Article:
In this assignment I intend to critically analyse the developing role of the advanced nurse practitioner in relation to analysing the professional accountability when making clinical judgement.
The Royal College of Nursing informs us that ‘as a professional, you are personally accountable for actions and omissions in your practice, and must always be able to justify your decisions’ (NMC 2008)
Accountability can be defined as ‘required or expected to be able to justify actions, decisions or responsibilities’ (Oxford Dictionaries 2014).
In looking at this statement it can be broken down further into sections all which are imperative to the role of the nurse practitioner.
Required – it is officially compulsory or essential. This reiterates that we are under the code of conduction of our governing body – the Nursing and Midwifery Council (NMC).
Expected – a requirement to fulfil an expectation or is appropriate under the circumstances.
Justify – being able to prove to be right or reasonable.
Action – something that we do or perform.
Decision – it is a resolution or conclusion reached after consideration.
Responsibility – the moral obligation to behave correctly.
All these are a requirement for any health professional in delivering a high standard of care but what is required to obtain this?
Pulse magazine (2013) reported that the number of vacancies in general practice for Doctors had risen from 4.2% in 2011 to 7.9% in January 2013 and that GP surgeries were spending almost 20 per cent more on locum doctors each year. There is an older population of general practitioners and as these retire, many are not being replaced by younger doctors, probably more due to good locum rates of pay and also lack of responsibility except for the patient that they see. This is reiterated by Dr Ruth Hussey (2014) stating that there was poor response to recruitment.
Unlike secondary care, General Practitioners have a responsibility for making sure their staffing levels are sufficient to meet the needs of their patients, and this is part of their contract with the Local Health Boards. The criteria under which General Practitioners’ obtain monies for their surgery change each year and has become increasingly reduced. Instead of paying locum’s they have started to employ advanced nurse practitioners to fulfill those roles.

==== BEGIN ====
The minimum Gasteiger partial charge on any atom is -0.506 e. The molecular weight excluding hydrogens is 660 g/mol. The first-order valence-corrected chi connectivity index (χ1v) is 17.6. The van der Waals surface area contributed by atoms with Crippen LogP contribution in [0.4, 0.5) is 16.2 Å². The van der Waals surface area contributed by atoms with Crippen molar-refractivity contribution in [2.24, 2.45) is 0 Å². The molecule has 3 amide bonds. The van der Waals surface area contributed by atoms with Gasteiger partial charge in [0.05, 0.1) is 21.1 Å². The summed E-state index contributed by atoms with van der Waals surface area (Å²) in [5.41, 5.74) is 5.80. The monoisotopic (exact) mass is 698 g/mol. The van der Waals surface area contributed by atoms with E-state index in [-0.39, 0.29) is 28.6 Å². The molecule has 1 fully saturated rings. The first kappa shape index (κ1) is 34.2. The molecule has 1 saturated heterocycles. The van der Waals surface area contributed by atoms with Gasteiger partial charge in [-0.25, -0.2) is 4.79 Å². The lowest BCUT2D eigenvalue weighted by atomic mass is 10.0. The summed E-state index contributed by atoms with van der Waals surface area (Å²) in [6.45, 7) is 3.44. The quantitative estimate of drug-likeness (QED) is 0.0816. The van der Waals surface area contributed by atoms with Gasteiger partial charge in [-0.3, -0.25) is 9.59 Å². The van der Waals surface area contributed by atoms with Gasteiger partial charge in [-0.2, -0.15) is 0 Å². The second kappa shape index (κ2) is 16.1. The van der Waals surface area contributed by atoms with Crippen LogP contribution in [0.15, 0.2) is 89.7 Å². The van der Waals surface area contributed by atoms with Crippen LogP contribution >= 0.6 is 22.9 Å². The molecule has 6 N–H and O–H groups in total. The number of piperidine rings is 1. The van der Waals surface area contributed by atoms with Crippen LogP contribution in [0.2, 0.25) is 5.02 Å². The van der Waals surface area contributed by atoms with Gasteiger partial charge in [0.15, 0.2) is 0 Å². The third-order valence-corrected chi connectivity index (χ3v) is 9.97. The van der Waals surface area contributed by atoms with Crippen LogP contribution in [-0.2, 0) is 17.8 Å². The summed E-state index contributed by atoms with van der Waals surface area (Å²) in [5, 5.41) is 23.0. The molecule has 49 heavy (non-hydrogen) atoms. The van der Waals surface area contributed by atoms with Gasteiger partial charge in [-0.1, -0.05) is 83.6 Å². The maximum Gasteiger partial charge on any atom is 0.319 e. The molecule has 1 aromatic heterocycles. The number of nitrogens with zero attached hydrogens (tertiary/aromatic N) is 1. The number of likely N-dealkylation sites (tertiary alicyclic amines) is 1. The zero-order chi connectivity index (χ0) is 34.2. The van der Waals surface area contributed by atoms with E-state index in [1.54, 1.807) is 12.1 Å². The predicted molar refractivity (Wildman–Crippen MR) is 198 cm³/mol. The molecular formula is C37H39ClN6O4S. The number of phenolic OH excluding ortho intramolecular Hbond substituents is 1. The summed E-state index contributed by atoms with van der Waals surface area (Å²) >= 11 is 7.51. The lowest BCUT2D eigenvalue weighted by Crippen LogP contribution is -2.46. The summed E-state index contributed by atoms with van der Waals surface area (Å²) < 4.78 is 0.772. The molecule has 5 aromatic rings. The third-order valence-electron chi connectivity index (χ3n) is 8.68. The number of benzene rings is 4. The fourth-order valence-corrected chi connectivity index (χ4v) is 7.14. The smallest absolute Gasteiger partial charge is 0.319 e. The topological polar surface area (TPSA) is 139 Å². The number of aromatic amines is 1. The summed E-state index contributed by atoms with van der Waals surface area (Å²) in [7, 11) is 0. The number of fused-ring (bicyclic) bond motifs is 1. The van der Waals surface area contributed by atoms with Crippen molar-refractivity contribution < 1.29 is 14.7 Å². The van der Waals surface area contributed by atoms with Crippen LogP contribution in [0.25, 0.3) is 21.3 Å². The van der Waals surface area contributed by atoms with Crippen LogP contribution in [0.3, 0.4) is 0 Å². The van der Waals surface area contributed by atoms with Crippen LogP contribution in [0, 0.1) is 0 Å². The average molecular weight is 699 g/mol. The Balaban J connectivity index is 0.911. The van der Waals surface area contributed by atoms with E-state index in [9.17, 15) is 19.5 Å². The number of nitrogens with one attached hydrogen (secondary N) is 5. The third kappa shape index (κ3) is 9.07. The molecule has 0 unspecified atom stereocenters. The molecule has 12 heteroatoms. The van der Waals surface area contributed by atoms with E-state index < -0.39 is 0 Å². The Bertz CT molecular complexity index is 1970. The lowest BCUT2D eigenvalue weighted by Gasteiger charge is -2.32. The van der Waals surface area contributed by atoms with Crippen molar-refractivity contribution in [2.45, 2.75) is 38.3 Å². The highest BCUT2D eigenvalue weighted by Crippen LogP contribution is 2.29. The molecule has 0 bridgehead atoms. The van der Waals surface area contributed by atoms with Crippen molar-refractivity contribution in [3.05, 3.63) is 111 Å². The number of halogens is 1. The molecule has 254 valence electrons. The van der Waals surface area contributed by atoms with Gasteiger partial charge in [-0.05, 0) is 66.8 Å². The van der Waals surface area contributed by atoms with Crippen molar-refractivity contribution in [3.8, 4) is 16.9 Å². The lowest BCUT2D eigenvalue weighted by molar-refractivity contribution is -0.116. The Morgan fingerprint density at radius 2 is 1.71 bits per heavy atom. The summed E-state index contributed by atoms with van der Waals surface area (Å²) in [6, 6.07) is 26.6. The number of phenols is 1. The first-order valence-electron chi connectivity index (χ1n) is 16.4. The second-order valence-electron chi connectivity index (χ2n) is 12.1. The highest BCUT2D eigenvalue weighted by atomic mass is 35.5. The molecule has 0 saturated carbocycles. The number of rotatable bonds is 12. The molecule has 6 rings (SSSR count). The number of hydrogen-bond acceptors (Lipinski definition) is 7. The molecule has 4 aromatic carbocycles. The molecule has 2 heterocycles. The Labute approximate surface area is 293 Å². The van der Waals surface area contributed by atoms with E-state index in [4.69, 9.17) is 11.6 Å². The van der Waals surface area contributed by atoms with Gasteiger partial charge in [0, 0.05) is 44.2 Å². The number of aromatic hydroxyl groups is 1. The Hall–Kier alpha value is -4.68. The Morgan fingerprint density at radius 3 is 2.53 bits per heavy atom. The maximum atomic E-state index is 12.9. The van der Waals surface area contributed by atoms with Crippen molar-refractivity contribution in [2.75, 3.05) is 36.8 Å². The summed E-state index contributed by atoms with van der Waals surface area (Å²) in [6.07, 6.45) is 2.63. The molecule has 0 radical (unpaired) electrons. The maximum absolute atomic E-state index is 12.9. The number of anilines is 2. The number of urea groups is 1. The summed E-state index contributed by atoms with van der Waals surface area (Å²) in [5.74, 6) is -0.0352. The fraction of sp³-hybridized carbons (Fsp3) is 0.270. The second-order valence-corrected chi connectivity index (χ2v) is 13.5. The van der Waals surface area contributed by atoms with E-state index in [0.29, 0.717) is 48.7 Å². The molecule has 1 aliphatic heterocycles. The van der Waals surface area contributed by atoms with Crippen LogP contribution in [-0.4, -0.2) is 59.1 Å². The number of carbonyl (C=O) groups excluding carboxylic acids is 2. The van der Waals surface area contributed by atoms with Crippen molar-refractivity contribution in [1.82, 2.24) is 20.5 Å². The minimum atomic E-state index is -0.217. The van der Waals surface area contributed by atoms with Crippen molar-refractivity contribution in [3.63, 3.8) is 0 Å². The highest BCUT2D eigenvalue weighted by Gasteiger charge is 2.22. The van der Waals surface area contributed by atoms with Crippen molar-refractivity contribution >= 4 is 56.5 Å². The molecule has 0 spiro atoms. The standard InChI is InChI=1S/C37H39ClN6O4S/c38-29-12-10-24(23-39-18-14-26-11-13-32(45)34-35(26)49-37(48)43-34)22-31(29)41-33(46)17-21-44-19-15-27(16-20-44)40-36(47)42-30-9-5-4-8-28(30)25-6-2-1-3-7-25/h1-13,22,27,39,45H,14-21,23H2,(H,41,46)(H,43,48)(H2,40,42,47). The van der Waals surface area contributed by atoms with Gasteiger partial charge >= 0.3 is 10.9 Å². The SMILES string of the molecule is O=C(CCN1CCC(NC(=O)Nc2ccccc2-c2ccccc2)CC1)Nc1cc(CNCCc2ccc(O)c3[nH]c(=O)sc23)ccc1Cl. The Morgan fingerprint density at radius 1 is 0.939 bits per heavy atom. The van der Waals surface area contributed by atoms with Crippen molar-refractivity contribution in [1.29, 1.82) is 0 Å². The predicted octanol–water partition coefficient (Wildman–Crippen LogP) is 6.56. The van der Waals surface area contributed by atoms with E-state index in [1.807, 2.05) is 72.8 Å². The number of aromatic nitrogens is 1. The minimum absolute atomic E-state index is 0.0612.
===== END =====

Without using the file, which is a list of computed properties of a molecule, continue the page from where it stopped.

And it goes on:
What is required of us as nurses? The NMC (2008) inform us that it trust and respect; to treat people with consideration and dignity; not to discriminate and act as their advocate, maintain their confidence, listen and respond to their concerns, good communication, and gain consent for treatments and procedures but whilst doing all this, main professional boundaries.
Not only do the NMC (2008) describe in our code of conduct how they want us to treat our patients but how they want us to treat our colleagues. They want us to share information, work effectively as part of a team, delegate efficiently and manage risk.
Furthermore they look at how we need to perform. To looking at best evidence and practice; keep skills and knowledge up to date; maintaining clear and precise documentation. Besides this, we must be open, honest and act with integrity; be impartial and be able to deal with problems, whilst upholding our professional reputation. Now included as from July 2014, we are required to have professional indemnity insurance.
That is a lot to ask and a lot to think about when dealing with patients and colleagues; it also questions a lot about us.
Competencies for Advanced nurse practitioners initially came from the NHS Knowledge and Skills Framework (2004) which outlined standards of clinical outcomes and the need to audit fitness to practice at this level in response to meeting the health needs and demands of the changing population and their expectations. NHS Wales informs us that Advanced Practitioners has become the driving force behind the need to address